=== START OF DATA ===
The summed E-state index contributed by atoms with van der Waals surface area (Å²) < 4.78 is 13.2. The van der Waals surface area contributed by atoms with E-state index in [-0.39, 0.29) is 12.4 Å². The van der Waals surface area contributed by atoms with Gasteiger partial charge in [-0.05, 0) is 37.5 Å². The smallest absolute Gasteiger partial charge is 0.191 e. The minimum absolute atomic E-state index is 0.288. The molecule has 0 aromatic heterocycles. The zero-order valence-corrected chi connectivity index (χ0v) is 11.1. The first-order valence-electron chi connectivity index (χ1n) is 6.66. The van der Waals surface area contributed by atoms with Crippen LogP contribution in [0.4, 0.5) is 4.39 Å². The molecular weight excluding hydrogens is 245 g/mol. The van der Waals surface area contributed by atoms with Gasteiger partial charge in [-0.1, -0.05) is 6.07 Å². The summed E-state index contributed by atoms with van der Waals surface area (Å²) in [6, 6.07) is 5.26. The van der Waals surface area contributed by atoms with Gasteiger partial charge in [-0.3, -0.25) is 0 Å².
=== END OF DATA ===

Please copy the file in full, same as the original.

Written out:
The summed E-state index contributed by atoms with van der Waals surface area (Å²) < 4.78 is 13.2. The van der Waals surface area contributed by atoms with E-state index in [-0.39, 0.29) is 12.4 Å². The van der Waals surface area contributed by atoms with Gasteiger partial charge in [-0.05, 0) is 37.5 Å². The smallest absolute Gasteiger partial charge is 0.191 e. The minimum absolute atomic E-state index is 0.288. The molecule has 0 aromatic heterocycles. The zero-order valence-corrected chi connectivity index (χ0v) is 11.1. The first-order valence-electron chi connectivity index (χ1n) is 6.66. The van der Waals surface area contributed by atoms with Crippen LogP contribution in [0.4, 0.5) is 4.39 Å². The molecular weight excluding hydrogens is 245 g/mol. The van der Waals surface area contributed by atoms with Gasteiger partial charge in [-0.1, -0.05) is 6.07 Å². The summed E-state index contributed by atoms with van der Waals surface area (Å²) in [6, 6.07) is 5.26. The van der Waals surface area contributed by atoms with Gasteiger partial charge in [-0.3, -0.25) is 0 Å².